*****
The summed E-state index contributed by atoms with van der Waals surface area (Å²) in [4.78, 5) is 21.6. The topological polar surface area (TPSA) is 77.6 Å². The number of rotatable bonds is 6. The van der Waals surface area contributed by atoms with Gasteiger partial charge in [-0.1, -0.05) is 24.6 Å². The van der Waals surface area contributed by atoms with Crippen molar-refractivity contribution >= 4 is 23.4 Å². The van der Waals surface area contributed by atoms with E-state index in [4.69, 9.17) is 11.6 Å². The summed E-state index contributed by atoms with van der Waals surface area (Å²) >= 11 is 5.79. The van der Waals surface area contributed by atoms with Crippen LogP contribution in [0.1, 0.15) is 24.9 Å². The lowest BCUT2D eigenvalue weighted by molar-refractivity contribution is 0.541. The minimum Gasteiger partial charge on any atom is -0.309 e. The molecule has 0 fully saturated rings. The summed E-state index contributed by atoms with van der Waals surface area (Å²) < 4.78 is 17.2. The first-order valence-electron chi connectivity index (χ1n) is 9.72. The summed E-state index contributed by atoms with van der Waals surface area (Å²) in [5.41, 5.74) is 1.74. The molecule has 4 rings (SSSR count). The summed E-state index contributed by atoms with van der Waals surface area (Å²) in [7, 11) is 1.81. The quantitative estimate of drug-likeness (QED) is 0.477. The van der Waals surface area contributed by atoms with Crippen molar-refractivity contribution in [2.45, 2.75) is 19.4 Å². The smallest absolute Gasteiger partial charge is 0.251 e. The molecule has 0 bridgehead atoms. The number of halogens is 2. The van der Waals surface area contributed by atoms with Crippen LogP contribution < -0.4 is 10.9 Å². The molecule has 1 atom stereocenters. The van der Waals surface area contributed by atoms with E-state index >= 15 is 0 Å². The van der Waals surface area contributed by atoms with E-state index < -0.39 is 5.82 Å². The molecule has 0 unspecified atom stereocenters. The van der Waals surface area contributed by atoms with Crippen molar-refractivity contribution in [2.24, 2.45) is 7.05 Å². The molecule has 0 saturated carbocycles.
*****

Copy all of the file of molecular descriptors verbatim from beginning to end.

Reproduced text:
The summed E-state index contributed by atoms with van der Waals surface area (Å²) in [4.78, 5) is 21.6. The topological polar surface area (TPSA) is 77.6 Å². The number of rotatable bonds is 6. The van der Waals surface area contributed by atoms with Gasteiger partial charge in [-0.1, -0.05) is 24.6 Å². The van der Waals surface area contributed by atoms with Crippen molar-refractivity contribution >= 4 is 23.4 Å². The van der Waals surface area contributed by atoms with E-state index in [4.69, 9.17) is 11.6 Å². The summed E-state index contributed by atoms with van der Waals surface area (Å²) >= 11 is 5.79. The van der Waals surface area contributed by atoms with Crippen LogP contribution in [0.1, 0.15) is 24.9 Å². The lowest BCUT2D eigenvalue weighted by molar-refractivity contribution is 0.541. The minimum Gasteiger partial charge on any atom is -0.309 e. The molecule has 0 fully saturated rings. The summed E-state index contributed by atoms with van der Waals surface area (Å²) < 4.78 is 17.2. The first-order valence-electron chi connectivity index (χ1n) is 9.72. The summed E-state index contributed by atoms with van der Waals surface area (Å²) in [5.41, 5.74) is 1.74. The molecule has 4 rings (SSSR count). The summed E-state index contributed by atoms with van der Waals surface area (Å²) in [7, 11) is 1.81. The quantitative estimate of drug-likeness (QED) is 0.477. The van der Waals surface area contributed by atoms with Crippen molar-refractivity contribution in [2.45, 2.75) is 19.4 Å². The smallest absolute Gasteiger partial charge is 0.251 e. The molecule has 0 bridgehead atoms. The number of halogens is 2. The van der Waals surface area contributed by atoms with Crippen LogP contribution < -0.4 is 10.9 Å². The molecule has 1 atom stereocenters. The van der Waals surface area contributed by atoms with E-state index >= 15 is 0 Å². The van der Waals surface area contributed by atoms with E-state index < -0.39 is 5.82 Å². The molecule has 0 unspecified atom stereocenters. The van der Waals surface area contributed by atoms with Crippen molar-refractivity contribution in [2.24, 2.45) is 7.05 Å². The molecule has 0 saturated carbocycles.